In today’s episode, we will be discussing just one of the seven points of personal disruption: embracing constraints. All too often we find ourselves saying, “If only I had more time, more money, more health, expertise. If only Oprah were my fairy godmother, I could get something done!” And yet, when we take a moment to examine the role constraints play in the creative process and in our lives, we frequently find that they aren’t a check on absolute freedom, but a tool of creation.

With me to discuss this topic today is Orson Scott Card, an American novelist who has authored 70 books (and counting), best known for his work in science fiction. One might think that such a prolific author has very little to worry about in the way of constraints, but Orson Scott Card disagrees.

“My favorite genre is romantic comedy or satiric comedy. But I never get to write that because, I have to make a certain income level, and the market for my work is generally within the science fiction and fantasy genre. When I step out of that genre, the sales are much lower. So, publishers are eager for books from me in-genre, and not so eager for books out of genre.”

Rather than revolt against this constraint, Scott embraces it, finding new ways to enjoy the genre that has earned him success by delving deep into characters he finds fascinating. He’s also found that understanding and adhering to rules within his books—whether it be magic or science—helps him identify what can’t or shouldn’t happen, and it is there that the most interesting stories are developed.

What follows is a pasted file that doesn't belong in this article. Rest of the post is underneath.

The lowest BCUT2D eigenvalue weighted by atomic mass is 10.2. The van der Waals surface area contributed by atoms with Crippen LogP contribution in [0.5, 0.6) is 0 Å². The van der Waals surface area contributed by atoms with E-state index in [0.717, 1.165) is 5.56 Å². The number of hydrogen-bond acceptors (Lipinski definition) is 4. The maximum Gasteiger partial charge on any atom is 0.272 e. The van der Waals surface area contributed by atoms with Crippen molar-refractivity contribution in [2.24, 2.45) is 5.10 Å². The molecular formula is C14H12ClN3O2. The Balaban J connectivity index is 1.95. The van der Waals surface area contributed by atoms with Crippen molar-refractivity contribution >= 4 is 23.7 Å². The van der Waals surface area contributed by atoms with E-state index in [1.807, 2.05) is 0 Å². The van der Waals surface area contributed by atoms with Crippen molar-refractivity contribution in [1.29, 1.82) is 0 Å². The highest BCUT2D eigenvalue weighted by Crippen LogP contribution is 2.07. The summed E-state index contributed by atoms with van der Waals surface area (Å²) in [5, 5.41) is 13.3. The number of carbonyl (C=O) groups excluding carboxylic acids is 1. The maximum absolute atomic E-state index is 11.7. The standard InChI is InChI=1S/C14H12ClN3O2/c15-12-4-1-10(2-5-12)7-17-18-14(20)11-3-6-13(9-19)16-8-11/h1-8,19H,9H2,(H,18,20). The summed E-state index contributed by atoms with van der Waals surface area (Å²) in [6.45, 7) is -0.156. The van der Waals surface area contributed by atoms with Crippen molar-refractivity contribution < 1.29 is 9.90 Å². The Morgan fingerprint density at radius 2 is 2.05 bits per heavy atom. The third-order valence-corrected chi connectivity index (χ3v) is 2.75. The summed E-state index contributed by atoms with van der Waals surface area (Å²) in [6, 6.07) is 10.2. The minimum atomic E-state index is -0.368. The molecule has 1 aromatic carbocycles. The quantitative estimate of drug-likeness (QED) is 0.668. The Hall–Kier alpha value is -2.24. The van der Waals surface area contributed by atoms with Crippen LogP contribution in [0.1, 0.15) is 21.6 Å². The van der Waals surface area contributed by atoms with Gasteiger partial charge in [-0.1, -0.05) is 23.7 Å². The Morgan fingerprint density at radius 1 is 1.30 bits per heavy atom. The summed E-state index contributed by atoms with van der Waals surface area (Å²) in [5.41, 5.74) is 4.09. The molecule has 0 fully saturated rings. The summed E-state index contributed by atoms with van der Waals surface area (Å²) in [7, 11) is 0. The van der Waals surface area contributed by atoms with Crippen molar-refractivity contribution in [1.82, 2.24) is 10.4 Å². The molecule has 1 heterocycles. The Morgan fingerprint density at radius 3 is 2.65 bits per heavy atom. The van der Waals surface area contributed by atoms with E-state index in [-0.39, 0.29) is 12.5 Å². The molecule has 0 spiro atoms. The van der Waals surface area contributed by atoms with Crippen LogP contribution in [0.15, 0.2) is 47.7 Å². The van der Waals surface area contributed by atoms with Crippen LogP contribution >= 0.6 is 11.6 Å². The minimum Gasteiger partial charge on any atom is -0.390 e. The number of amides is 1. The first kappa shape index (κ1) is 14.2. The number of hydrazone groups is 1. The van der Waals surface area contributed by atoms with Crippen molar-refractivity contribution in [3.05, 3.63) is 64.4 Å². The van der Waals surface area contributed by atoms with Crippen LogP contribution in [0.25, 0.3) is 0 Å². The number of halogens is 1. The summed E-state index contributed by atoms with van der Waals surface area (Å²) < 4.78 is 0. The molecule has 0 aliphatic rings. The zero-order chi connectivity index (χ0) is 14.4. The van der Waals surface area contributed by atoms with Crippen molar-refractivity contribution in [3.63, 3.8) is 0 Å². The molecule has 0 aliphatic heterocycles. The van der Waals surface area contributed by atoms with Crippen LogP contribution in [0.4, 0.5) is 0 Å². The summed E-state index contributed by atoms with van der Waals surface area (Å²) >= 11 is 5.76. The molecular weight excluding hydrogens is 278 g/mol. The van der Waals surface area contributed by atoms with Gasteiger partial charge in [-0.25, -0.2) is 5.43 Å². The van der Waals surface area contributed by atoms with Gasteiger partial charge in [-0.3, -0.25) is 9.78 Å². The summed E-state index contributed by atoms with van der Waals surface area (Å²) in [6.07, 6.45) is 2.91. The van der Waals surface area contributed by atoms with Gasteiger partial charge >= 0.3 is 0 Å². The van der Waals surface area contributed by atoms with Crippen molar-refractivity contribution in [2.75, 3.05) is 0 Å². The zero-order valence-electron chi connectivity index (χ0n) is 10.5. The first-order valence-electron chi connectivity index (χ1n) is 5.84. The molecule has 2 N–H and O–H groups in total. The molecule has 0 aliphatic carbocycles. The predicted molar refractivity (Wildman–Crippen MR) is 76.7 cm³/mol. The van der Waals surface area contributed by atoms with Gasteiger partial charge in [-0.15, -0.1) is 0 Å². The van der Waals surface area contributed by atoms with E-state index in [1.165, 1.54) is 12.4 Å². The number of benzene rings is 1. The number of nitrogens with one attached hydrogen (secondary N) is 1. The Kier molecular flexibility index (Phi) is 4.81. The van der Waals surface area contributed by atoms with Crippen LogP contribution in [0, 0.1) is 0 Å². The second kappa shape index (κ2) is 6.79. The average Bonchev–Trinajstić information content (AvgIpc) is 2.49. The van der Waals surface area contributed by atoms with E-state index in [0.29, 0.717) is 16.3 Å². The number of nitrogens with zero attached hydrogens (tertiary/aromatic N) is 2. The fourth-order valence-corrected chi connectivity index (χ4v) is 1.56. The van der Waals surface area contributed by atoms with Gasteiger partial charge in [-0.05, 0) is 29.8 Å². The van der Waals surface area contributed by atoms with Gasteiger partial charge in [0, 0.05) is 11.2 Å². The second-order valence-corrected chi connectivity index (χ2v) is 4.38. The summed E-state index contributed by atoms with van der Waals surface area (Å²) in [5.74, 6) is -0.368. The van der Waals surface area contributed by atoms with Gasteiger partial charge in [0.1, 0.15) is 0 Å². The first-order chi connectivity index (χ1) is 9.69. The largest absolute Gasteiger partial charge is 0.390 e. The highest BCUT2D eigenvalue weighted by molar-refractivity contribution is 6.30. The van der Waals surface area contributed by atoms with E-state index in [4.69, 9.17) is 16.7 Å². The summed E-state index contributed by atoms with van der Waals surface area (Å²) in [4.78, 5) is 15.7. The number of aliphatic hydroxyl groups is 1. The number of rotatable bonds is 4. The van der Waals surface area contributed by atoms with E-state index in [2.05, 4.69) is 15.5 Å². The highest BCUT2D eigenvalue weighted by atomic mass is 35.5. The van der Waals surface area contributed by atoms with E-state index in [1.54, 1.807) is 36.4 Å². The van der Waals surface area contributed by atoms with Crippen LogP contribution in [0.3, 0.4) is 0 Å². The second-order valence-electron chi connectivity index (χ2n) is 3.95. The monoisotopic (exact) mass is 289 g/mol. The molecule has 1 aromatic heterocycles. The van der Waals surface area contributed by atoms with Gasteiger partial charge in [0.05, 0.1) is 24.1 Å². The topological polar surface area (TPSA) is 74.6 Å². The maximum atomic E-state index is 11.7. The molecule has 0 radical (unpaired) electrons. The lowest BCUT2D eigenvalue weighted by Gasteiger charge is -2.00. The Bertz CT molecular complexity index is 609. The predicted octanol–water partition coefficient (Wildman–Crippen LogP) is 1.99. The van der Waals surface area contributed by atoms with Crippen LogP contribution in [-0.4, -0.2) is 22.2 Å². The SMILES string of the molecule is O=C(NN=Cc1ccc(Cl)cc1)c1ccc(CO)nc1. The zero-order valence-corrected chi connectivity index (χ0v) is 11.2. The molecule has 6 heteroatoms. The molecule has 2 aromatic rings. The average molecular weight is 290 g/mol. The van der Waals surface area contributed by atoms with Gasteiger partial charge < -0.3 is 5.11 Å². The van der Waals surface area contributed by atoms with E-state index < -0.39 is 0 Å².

“[E]very time you create a magical rule, it carries with it the implications of dozens, maybe hundreds, of stories. Good stories. Because now you know who’s going to be having problems, where the problems will arise, where the unusual person will be.”

Those unusual people have a tendency to take over his stories, and Scott has learned to follow his fascination and allow throw-away placeholder characters to emerge as individuals important to the story.  In his intensive writing workshops, Scott emphasizes learning structure and style over ideas, because he readily admits that the best elements of a story are never in the outline; you have to allow your unconscious mind to disrupt your plan and move in the direction the story dictates.

Scott’s advice for life is similar: don’t get too caught up in planning your career, because you never know what life has in store for you.

“There’s a little laughter in the back of my mind whenever the word career is said, because I don’t know that many people who have actually embarked on a career and followed the plan and had it work…career to me is a series of accidents, and you discover what your career was, looking back.”

There are so many fascinating snippets from this interview that I would love to share, but my best advice is just to listen and enjoy.  If you haven’t read any of Orson Scott Card’s books, I recommend beginning with the Homecoming series—it’s my one of my favorites!

Listen to the interview in the player above, or on iTunes. If you like what you hear, please leave a review and it may be featured on a future episode.

Takeaways from this episode:

  • Be discovery driven; it’s good to have a plan, but be flexible enough to change direction. There are people and ideas that come into your life that you need to chase—let them have a place.
  • If you’re trying to improve your craft, find ways to impose constraints. If you want to say something in 50 words, try writing it in 25. Make sure to learn to structure and form of writing. Orson Scott Card practiced writing in iambic pentameter to improve his poetry, and it ended up fundamentally changing the way he writes.
  • Be sure to write stories for a specific audience: a group that cares about the same stories that you do. As Scott says, “There may be only nine of them, in which case you won’t have so much a career as simply a hobby. But if there are nine million of them, and the publisher gets the book out there where those people have a good chance of finding it, then you will do quite well and make a very good living.”
  • Look for inspiration from a wide variety of sources. Read something you don’t think you’ll like. You’ll be surprised how it impacts you.

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